Remote sensing of fire severity: linking post-fire reflectance data with physiological responses in two western conifer species

Friday, 19 December 2014
Aaron M Sparks1, Alistair MS Smith2, Crystal Kolden1, Kent G Apostol2 and Luigi Boschetti1, (1)University of Idaho, Moscow, ID, United States, (2)University of Idaho, Department of Forest, Rangeland, and Fire Sciences, Moscow, ID, United States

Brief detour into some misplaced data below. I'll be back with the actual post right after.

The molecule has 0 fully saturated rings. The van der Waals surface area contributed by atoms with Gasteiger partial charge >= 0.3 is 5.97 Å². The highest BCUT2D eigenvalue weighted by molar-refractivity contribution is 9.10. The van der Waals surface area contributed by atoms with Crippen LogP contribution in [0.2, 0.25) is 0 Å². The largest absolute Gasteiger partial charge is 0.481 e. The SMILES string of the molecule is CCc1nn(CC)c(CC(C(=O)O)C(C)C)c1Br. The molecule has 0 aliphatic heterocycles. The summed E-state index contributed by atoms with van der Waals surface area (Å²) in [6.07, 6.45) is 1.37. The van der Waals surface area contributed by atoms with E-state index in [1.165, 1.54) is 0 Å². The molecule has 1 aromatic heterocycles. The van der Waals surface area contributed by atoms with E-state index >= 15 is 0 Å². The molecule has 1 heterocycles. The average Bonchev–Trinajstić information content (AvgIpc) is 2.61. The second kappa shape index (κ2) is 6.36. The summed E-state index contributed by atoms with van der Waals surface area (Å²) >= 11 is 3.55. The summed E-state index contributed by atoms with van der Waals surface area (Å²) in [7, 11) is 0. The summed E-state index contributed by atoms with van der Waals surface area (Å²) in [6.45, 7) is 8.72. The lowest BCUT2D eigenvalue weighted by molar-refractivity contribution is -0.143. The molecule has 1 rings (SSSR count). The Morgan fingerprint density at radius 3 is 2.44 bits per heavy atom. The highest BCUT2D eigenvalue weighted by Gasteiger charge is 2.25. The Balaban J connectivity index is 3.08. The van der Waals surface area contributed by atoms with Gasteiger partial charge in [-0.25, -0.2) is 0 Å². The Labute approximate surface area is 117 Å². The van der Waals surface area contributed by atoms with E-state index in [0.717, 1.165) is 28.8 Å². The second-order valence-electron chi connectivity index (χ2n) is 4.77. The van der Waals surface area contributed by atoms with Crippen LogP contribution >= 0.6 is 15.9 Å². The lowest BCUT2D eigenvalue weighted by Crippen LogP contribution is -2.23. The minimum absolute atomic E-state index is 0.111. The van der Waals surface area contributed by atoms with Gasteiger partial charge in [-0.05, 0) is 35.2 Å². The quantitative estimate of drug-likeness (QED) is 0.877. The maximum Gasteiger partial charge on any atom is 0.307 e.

Fire is a common disturbance in forested ecosystems in the western U.S. and can be responsible for long-term impacts on vegetation and soil. An improved understanding of how ecosystems recover after fire is necessary so that land managers can plan for and mitigate the effects of these disturbances. Although several studies have attempted to link fire intensity with severity, direct links between spectral indices of severity and key physiological changes in vegetation are not well understood. We conducted an assessment of how two western conifer species respond to four fire radiative energy treatments, with spectra acquired pre- and up to a month post-burn. After transforming the spectral data into Landsat 8 equivalent reflectance, burn severity indices commonly used in the remote sensing community were compared to concurrent physiological measurements including gas exchange and photosynthetic rate. Preliminary results indicate significant relationships between several fire severity indices and physiological responses measured in the conifer seedlings.